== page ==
Posted in: General
By Scott Thomas, President of Acts 29 Network
I found myself saying (privately) that I was too busy to attend a worship service—and I was the lead pastor who was preaching! The truth is that I wasn’t too busy; I was too busy to worship someone other than myself. The one thing that drove me was leading people to follow Jesus. This was the wrong motivation. The one thing that should have driven me was my following Jesus.
I don’t think it is a rare problem among pastors to become spiritually dry. I just don’t think we admit it. It’s like a doctor who ignored the Hippocratic oath or a mechanic who lost his tools. It’s unimaginable and so it’s ignorable. We keep working like nothing is wrong and we continue to hack at the tree more vigorously with a dull axe. Church planters may be the most susceptible.
What are the Symptoms of Spiritual Dryness for Pastors?
- We pursue ministry and not the presence of God. In sincerity we begin by ministering to the needs of others but along the way we forget to minister the gospel in our own lives (Eccl. 10:10). Perceived success in ministry feeds this proclivity to operate outside of God’s power and before long we are too busy to pray, to meditate on the Scriptures or to do good works out of a Spirit-responsive heart. We do these things to perform our weekly act.
- We are over-extended in our time, relationships and finances. Dry hearts always seek refreshment. Unrepentant hearts seek it by doing more stuff with people who can advance our goals and costing us money we can’t afford. But we do it in faith that God is opening doors and He will provide.
- We focus on the faults of others and we resort to cynicism, sarcasm and criticism. If we can “discern” the weaknesses of others, perhaps our spiritual dryness will not be revealed. And if we can do it in a way that is humorously mocking, we can hide our sin even more stealthily. Those people that we criticize the most are the ones who are radically devoted to a pursuit of God. It makes us feel better if we can marginalize those who could accentuate our dryness.
- We resort to creativity or knowledge or charisma to build a ministry. We watch other mega-church pastors online and we think they are ministering from human skills, so we try to emulate them. As I got to know many of these pastors, I discovered that their gifts are secondary to their passion for God. Some are even embarrassed by their rock-star status. Whenever I have lacked spiritual depth, I leaned into my talents and convinced myself that people in the church didn’t recognize my spiritual dryness.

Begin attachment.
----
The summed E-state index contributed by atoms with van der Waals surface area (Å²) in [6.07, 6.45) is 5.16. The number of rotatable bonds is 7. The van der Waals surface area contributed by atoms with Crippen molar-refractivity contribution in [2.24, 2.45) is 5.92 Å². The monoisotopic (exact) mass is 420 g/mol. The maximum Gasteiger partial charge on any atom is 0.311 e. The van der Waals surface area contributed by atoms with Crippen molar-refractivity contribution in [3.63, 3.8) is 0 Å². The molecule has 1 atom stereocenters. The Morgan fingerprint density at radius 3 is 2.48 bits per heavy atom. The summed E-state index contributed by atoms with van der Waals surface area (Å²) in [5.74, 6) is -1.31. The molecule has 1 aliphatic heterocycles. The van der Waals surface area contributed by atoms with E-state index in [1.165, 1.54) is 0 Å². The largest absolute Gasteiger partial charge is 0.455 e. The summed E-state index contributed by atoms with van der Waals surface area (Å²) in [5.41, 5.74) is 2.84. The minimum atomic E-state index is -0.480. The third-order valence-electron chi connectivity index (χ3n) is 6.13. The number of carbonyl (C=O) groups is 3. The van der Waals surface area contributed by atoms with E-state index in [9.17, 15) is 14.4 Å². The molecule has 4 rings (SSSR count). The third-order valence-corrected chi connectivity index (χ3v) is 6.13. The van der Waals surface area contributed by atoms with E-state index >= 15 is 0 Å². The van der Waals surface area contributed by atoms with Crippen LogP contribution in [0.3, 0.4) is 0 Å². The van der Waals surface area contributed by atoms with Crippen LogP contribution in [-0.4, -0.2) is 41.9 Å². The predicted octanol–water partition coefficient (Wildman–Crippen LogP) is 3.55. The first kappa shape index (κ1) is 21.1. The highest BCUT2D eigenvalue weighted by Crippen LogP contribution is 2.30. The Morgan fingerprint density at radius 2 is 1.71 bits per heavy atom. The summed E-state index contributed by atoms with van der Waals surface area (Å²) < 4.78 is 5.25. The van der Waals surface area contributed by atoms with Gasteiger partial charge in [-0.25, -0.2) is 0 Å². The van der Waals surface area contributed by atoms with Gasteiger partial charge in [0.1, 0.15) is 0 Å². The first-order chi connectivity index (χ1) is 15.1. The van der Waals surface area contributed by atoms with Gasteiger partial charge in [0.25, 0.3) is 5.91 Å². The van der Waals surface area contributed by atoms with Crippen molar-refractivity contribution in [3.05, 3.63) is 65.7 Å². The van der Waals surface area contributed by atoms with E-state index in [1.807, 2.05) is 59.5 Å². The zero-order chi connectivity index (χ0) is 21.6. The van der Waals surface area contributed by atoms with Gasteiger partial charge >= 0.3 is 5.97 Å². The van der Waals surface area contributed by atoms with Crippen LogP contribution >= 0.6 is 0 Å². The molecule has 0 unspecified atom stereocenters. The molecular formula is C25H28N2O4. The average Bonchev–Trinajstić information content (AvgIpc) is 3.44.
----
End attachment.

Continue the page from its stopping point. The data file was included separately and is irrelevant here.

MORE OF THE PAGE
- We distract ourselves with other interests—almost compulsively. When our joy and peace and satisfaction is not in God, we have to replace that with hobbies, sports, family, exercise, food, politics, social causes, social media and even ministry.
- We entertain sin in our minds and hearts to find relief from the demands and pressures of ministry. We may never sin with our hands—because we are proud of our “holiness”—but we often sin in our minds and in our hearts by lusting after bigger churches or opportunities or relationships. We sin in our hearts before we sin with our hands and giving in to temptation is inevitable over time if we do not repent.
- We promote self to impress man. John the Baptist said that he must decrease and Jesus must increase. The opposite seems true today. The Apostle Paul called himself “the very least of all saints” (Eph. 3:8). We justify this by believing that if we get our name out there, it will advance the gospel.
Let’s get His name out there and not our own. Let’s pursue Him relentlessly. Let’s repent of our self-sufficiency and find our thirst quenched only by Him.
O God, you are my God; earnestly I seek you; my soul thirsts for you; my flesh faints for you, as in a dry and weary land where there is no water. (Psalm 63:1)
Jesus stood up and cried out, “If anyone thirsts, let him come to me and drink. Whoever believes in me, as the Scripture has said, ‘Out of his heart will flow rivers of living water.’” (John 7:37-38)